Help me give my students a flexible seating classroom. Students with disabilities often wiggle, squirm, and can't sit still. Providing flexible seating where students can move, bounce, stand, wiggle, etc. would be a dream come true.
"I get that chair!" I have an extra office chair (comfy material and equipped with wheels!) in my classroom that students can use to sit in. It is the favorite chair and is routinely claimed by students. For example, one of my 5'0" freshman asks daily if she can sit in the chair, while another student, a 6'10" sophomore, always comes to his class early and puts his backpack on that chair to claim his territory. My students are energetic, enthusiastic, entertaining, and constantly in motion, but they struggle to stay seated and focused.
My special education students struggle with a myriad of disabilities, including attention, anxiety, and depression disorders.
Classroom environment, especially how and where students can sit makes all the difference in their attentiveness to instruction and alleviation of anxiety, depression, and attention disorders. I teach a special education math class, and have observed that my students struggle sitting for long periods of time. They prefer perching on top of the table, wandering around the classroom, and even laying on the ground at times! Their brains are going a mile a minute, so flexible seating would allow for appropriate stimulation, movement, and comfort in the classroom.
My students have an array of disabilities: Autism, Traumatic Brain Injury, Specific Learning Disability, Other Health Impairment (think anxiety or attention deficit), Emotional Disturbance, etc. Math is already a challenge due to their disability, but paying attention and sitting still for 86 minutes is a double challenge.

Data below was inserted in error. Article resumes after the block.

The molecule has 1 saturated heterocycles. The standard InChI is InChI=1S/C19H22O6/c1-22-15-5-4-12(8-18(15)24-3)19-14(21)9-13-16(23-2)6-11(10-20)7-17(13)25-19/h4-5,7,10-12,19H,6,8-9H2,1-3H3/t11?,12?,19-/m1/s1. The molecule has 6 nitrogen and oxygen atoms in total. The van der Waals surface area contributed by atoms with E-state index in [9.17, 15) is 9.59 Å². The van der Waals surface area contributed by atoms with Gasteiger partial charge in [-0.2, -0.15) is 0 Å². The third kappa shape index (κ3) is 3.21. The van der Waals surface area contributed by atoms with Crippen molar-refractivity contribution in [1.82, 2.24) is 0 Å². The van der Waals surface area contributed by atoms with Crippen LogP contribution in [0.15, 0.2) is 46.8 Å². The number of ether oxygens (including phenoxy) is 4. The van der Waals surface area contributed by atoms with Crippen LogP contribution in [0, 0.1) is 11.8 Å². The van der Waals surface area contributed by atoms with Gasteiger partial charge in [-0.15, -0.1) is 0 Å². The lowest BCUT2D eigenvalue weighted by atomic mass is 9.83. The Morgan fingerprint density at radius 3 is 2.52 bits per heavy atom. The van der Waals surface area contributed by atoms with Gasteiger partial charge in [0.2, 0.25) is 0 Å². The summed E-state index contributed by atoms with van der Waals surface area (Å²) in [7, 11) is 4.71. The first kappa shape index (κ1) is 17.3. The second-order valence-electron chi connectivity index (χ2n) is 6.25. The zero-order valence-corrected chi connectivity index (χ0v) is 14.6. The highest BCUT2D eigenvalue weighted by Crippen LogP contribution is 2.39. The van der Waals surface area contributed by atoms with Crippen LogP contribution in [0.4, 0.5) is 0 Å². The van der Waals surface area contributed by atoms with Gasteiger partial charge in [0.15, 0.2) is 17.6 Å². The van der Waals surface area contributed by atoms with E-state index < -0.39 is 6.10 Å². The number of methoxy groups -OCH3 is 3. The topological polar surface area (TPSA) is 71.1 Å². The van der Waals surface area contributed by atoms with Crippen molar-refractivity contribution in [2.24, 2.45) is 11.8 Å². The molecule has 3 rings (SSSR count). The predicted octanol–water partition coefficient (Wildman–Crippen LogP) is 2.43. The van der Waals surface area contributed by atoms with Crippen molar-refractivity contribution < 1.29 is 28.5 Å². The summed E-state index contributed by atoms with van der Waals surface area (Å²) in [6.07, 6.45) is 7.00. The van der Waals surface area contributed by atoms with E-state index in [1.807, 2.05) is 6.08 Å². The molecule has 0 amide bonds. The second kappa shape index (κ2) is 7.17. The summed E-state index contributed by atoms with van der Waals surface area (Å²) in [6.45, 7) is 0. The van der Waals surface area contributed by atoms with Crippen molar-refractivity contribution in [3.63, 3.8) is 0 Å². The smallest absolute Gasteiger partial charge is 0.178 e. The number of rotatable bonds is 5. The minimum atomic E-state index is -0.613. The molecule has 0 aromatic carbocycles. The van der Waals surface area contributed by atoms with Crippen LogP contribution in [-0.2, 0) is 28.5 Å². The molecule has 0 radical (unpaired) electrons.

I remember one 9th grader who sat in the back, pulled his hood up, closed his eyes, and fell asleep at the beginning of every class.
I was at a loss for what to do. He asked to sit in my extra "teacher chair" and from that moment on, he was alert, attentive, and engaged. I was flabbergasted. How in the world did this simple change make such an impact in his engagement? I found the same thing happened with several other energetic, but attention-disordered, boys in that same class.
I resolved in that moment to change the seating choices in my classroom. My students can't work with typical classroom desks and chairs. I have students ranging from 5'0" to 6'10." Not only are their physical body sizes impacting their ability to remain seated and comfortable, but their mental deficits warrant a need for flexible seating. Flexible seating will add comfort and equity as students can "stem" and move/wiggle. Taking away the physical barriers of "sitting" will allow students to focus on content acquisition and engagement in class.
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